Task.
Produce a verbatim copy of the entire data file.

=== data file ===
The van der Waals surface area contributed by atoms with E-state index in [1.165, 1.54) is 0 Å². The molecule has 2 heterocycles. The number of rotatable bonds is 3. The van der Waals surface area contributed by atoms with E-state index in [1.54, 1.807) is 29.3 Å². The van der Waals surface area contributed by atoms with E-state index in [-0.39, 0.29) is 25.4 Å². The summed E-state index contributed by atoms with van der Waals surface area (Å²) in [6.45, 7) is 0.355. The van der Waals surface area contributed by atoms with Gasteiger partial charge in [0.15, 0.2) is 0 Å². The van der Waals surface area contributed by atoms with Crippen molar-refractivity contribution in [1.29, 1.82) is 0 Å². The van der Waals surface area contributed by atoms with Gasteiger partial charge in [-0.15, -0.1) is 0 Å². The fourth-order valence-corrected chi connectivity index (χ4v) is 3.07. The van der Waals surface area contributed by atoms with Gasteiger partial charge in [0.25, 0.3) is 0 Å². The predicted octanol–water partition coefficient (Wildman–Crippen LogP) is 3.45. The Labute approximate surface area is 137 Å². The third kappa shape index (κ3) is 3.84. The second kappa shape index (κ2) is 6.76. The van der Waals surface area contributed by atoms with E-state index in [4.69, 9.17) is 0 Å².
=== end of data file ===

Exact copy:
The van der Waals surface area contributed by atoms with E-state index in [1.165, 1.54) is 0 Å². The molecule has 2 heterocycles. The number of rotatable bonds is 3. The van der Waals surface area contributed by atoms with E-state index in [1.54, 1.807) is 29.3 Å². The van der Waals surface area contributed by atoms with E-state index in [-0.39, 0.29) is 25.4 Å². The summed E-state index contributed by atoms with van der Waals surface area (Å²) in [6.45, 7) is 0.355. The van der Waals surface area contributed by atoms with Gasteiger partial charge in [0.15, 0.2) is 0 Å². The van der Waals surface area contributed by atoms with Crippen molar-refractivity contribution in [1.29, 1.82) is 0 Å². The van der Waals surface area contributed by atoms with Gasteiger partial charge in [-0.15, -0.1) is 0 Å². The fourth-order valence-corrected chi connectivity index (χ4v) is 3.07. The van der Waals surface area contributed by atoms with Gasteiger partial charge in [0.25, 0.3) is 0 Å². The predicted octanol–water partition coefficient (Wildman–Crippen LogP) is 3.45. The Labute approximate surface area is 137 Å². The third kappa shape index (κ3) is 3.84. The second kappa shape index (κ2) is 6.76. The van der Waals surface area contributed by atoms with E-state index in [4.69, 9.17) is 0 Å².